AT A GLANCE--
LIGHT/EXPOSURE: Full sun to full shade (how's that for different?)
HEIGHT: 6 to 8 inches; tends to remain a little shorter in full sun and
LEAVES: Spade shaped; coarsely toothed, teeth rounded;
tri-colored...very center of the leaf is silver, surrounded by
emerald green, which in turn is surrounded by chartreuse/yellow; very
striking combination. The coloration can be highly variable
BLOOM TIME: 6 to 8 weeks; tends to rebloom over the course of the season;
heaviest blooming begins in early to mid May
FLOWER COLOR: Plum/lavender; very nice contrast to the leaves; flowers measure
about 1/2 inch long by 1/4 inch wide, and appear hooded
BLOOM HABIT: Flowers grow at the stem tips, and at points where the upper
leaves join the stems (axils), normally appearing before new leaves
GROWTH RATE: Moderate
GROWTH HABIT: This one's a groundcover, and a very effective one at that. It
doesn't vine, but it will spread. Stems will strike root wherever they
contact the ground
Are you looking for something to fill in a space, but a little leery of most groundcovers,
because it seems that they're bent on world domination? Let me introduce you to Lamium.
They're easy to care for, require little maintenance, and they won't sneak into the lawn when
you're not looking. 'Anne Greenaway,' in particular:
-Has to have one of the most striking color patterns I have ever laid eyes on.
-Is well-suited to being grown in containers as a trailing plant. If you should decide you want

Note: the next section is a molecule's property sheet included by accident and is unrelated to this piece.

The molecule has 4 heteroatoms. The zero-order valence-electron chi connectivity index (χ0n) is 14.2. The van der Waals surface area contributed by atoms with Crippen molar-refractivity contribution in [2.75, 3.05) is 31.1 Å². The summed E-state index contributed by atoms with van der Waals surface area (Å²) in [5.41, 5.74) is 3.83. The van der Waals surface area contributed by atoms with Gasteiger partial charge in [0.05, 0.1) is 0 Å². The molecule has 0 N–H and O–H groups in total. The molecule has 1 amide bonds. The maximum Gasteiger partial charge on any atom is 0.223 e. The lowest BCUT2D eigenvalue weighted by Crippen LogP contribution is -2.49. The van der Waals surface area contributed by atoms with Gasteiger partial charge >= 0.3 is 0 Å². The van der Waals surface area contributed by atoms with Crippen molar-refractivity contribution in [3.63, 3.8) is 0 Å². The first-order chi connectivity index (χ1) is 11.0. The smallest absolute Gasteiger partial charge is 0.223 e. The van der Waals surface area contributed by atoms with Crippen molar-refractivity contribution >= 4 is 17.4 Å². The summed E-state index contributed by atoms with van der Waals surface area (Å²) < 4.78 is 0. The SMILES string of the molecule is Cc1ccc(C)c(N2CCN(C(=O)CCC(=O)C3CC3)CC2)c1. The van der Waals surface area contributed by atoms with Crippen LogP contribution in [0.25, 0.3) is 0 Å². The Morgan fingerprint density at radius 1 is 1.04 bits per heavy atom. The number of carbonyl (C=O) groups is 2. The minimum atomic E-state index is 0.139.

to keep it around a little longer...get it into the ground by September, and mulch
it...otherwise, it's prone to being killed off if it remains in a pot through the winter months.
-Can grow in everything from full sun to full shade without batting an eye. They're normally
sold as a shade groundcover, and for that, they are very effective...but a few years ago, I had
these in pots in the middle of a 10-acre field, and they did just fine...a wee bit more compact,
perhaps, but no less gorgeous.
-Absolutely will not tolerate perpetually wet areas...stem and root rot can cause rapid decline
and subsequent plant death. Lamium likes having moisture available, but the soil MUST
-Is yet another member of the mint family. This equals a pretty vigorous growth rate,
especially in moist, well drained, and rich areas.
-Has square stems, as do all members of the mint family.
-Can end up with open patches in very dry areas...helping Mother Nature out in the water
department can alleviate this.
-Can be easily divided pretty much any time of the growing season...new roots normally grow
from any point where stems come in contact with the ground.
-Please note: weather, watering, and soil conditions will affect your success with this and any
garden plant. My observations were made in a clay-based garden in Zone 5. Your results
may vary slightly.
|LAMIUM MACULATUM 'ANNE GREENAWAY'
(Lamium or Deadnettle, 'Anne Greenaway')